FRDC Common Languages Group Project
Development of a paper about sustainable wild caught seafood for the FRDC.
- Location: Queensland
- Category: Food Consultancy
- Client: FRDC
- Website: http://frdc.com.au/
Food Focus managed the development of a paper entitled ‘Common Language for Sustainable Wild Caught Seafood’, forming the basis of a common language around the term sustainability for wild caught seafood.
The scope of the CLG includes both wild fisheries and aquaculture. However, the elements of sustainability of seafood derived from wild-capture fisheries and aquaculture differ significantly. However, it also introduces points that will be common to both wild-caught and aquaculture seafood. The topic only touches lightly on matters relevant to recreational and indigenous fisheries. The CLG Custodian Group stressed, that recreational and indigenous fishing are also important and all catching sectors were highly interconnected in relation to sustainability.
Definitions of sustainability range from narrow and precise interpretations to broader, less specific definitions. Government definitions of the terms sustainable development, sustainable fishing‘ and sustainable use are helpful in considering the meaning of sustainable seafood. Other institutions in society may not require formal definitions so can be flexible on how they interpret sustainability and more open to meet and address their member‘s interests and corporate mission statements. Stakeholders other than governments have different definitions of seafood sustainability and management, according to their own missions, priorities and campaigns or promotions.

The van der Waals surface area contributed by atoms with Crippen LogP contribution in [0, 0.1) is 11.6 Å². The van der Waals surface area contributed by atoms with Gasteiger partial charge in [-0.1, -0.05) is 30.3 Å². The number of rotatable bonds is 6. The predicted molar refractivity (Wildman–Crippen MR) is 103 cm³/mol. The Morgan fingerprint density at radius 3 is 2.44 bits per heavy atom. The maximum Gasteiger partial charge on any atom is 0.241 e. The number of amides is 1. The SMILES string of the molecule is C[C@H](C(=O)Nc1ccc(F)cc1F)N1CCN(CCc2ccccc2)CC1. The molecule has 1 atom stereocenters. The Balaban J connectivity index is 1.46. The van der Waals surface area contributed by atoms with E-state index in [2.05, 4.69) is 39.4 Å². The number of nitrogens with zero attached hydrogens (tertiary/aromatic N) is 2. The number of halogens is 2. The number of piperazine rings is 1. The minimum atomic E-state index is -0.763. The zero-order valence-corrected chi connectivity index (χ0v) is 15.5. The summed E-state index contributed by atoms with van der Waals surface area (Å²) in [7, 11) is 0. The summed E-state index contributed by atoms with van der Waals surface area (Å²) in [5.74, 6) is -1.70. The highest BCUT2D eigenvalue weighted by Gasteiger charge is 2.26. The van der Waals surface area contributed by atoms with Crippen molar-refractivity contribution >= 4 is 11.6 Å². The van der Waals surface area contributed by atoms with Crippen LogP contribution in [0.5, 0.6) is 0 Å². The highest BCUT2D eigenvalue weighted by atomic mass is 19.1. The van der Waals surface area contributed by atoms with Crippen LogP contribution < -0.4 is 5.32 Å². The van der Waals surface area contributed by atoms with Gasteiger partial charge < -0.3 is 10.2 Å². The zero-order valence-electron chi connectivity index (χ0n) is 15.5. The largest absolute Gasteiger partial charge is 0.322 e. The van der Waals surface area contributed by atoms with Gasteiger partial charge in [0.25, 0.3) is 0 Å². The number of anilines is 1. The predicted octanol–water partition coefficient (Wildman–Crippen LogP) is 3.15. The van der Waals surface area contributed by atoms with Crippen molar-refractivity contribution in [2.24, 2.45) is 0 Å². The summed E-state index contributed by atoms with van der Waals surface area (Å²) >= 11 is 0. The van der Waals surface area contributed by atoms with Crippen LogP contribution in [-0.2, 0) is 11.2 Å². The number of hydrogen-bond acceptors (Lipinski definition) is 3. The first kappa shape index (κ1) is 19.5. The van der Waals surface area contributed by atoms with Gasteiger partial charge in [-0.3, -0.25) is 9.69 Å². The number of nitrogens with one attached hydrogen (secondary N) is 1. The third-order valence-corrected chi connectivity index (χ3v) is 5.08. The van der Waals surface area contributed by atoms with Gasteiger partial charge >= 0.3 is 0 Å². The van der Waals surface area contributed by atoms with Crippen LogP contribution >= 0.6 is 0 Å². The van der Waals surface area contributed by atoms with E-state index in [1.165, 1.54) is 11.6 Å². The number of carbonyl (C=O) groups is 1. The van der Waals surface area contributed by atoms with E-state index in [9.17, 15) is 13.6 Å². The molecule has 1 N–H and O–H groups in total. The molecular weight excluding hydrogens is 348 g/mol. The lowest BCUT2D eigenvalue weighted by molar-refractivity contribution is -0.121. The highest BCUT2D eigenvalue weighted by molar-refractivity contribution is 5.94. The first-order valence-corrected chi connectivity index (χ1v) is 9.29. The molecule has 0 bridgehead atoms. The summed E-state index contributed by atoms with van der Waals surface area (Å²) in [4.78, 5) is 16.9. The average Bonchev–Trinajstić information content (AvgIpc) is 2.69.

The analysis in this first topic concentrates on ecological components. To date, these factors have been most commonly addressed as determinants of the sustainability status of seafood and a common understanding of these elements is the priority.
Among the environmental and biological components of this first topic, the focus is more on fisheries related factors such as catch levels and fishing methods. There is less emphasis on factors external to fisheries but still critical in their impact, such as pollution, human induced habitat alteration and destruction, and climate change.
Within the scope defined, the group developed Issues Paper 1 (Defining Sustainable Australian Seafood: Wild-Capture Fisheries), and made a public call for feedback on it and a set of structured questions. Based on the Issues Paper and the 31 responses from key environmental NGO’s, other organisations and individuals across the seafood supply chain (e.g. fisheries managers; recreational, traditional and commercial fishers; seafood wholesale and retail suppliers, and consumers), the present document develops draft definitions1 for sustainable seafood for wild capture fisheries. It considers expert opinion and stakeholder views, including areas where there is broad agreement and those where views diverge.